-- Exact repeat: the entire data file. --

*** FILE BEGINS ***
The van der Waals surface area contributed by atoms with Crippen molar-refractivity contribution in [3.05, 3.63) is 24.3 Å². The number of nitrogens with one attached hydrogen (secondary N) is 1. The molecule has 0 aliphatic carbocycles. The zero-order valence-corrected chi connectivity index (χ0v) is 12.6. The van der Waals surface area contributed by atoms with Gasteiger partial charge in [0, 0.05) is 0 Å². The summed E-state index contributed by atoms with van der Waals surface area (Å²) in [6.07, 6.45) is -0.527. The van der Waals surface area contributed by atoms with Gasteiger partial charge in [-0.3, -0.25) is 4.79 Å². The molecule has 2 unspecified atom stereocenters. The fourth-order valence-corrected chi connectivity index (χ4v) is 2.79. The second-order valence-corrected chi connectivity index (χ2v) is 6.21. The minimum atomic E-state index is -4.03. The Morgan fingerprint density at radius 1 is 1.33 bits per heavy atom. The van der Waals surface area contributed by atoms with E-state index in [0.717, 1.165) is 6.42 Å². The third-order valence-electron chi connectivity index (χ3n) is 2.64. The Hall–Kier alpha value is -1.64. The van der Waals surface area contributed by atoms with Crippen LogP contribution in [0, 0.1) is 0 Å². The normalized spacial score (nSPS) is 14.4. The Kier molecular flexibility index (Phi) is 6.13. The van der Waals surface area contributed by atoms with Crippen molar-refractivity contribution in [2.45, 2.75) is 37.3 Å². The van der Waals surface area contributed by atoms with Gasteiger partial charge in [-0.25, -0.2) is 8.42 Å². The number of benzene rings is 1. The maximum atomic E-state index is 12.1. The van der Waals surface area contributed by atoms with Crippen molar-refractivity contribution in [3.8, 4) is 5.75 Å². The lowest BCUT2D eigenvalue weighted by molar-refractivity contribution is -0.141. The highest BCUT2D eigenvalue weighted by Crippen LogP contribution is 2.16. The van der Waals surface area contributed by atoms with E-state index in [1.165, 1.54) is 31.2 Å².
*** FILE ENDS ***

The van der Waals surface area contributed by atoms with Crippen molar-refractivity contribution in [3.05, 3.63) is 24.3 Å². The number of nitrogens with one attached hydrogen (secondary N) is 1. The molecule has 0 aliphatic carbocycles. The zero-order valence-corrected chi connectivity index (χ0v) is 12.6. The van der Waals surface area contributed by atoms with Gasteiger partial charge in [0, 0.05) is 0 Å². The summed E-state index contributed by atoms with van der Waals surface area (Å²) in [6.07, 6.45) is -0.527. The van der Waals surface area contributed by atoms with Gasteiger partial charge in [-0.3, -0.25) is 4.79 Å². The molecule has 2 unspecified atom stereocenters. The fourth-order valence-corrected chi connectivity index (χ4v) is 2.79. The second-order valence-corrected chi connectivity index (χ2v) is 6.21. The minimum atomic E-state index is -4.03. The Morgan fingerprint density at radius 1 is 1.33 bits per heavy atom. The van der Waals surface area contributed by atoms with E-state index in [0.717, 1.165) is 6.42 Å². The third-order valence-electron chi connectivity index (χ3n) is 2.64. The Hall–Kier alpha value is -1.64. The van der Waals surface area contributed by atoms with Crippen LogP contribution in [0, 0.1) is 0 Å². The normalized spacial score (nSPS) is 14.4. The Kier molecular flexibility index (Phi) is 6.13. The van der Waals surface area contributed by atoms with Crippen molar-refractivity contribution in [2.45, 2.75) is 37.3 Å². The van der Waals surface area contributed by atoms with Gasteiger partial charge in [-0.25, -0.2) is 8.42 Å². The number of benzene rings is 1. The maximum atomic E-state index is 12.1. The van der Waals surface area contributed by atoms with Crippen molar-refractivity contribution in [3.8, 4) is 5.75 Å². The lowest BCUT2D eigenvalue weighted by molar-refractivity contribution is -0.141. The highest BCUT2D eigenvalue weighted by Crippen LogP contribution is 2.16. The van der Waals surface area contributed by atoms with E-state index in [1.165, 1.54) is 31.2 Å².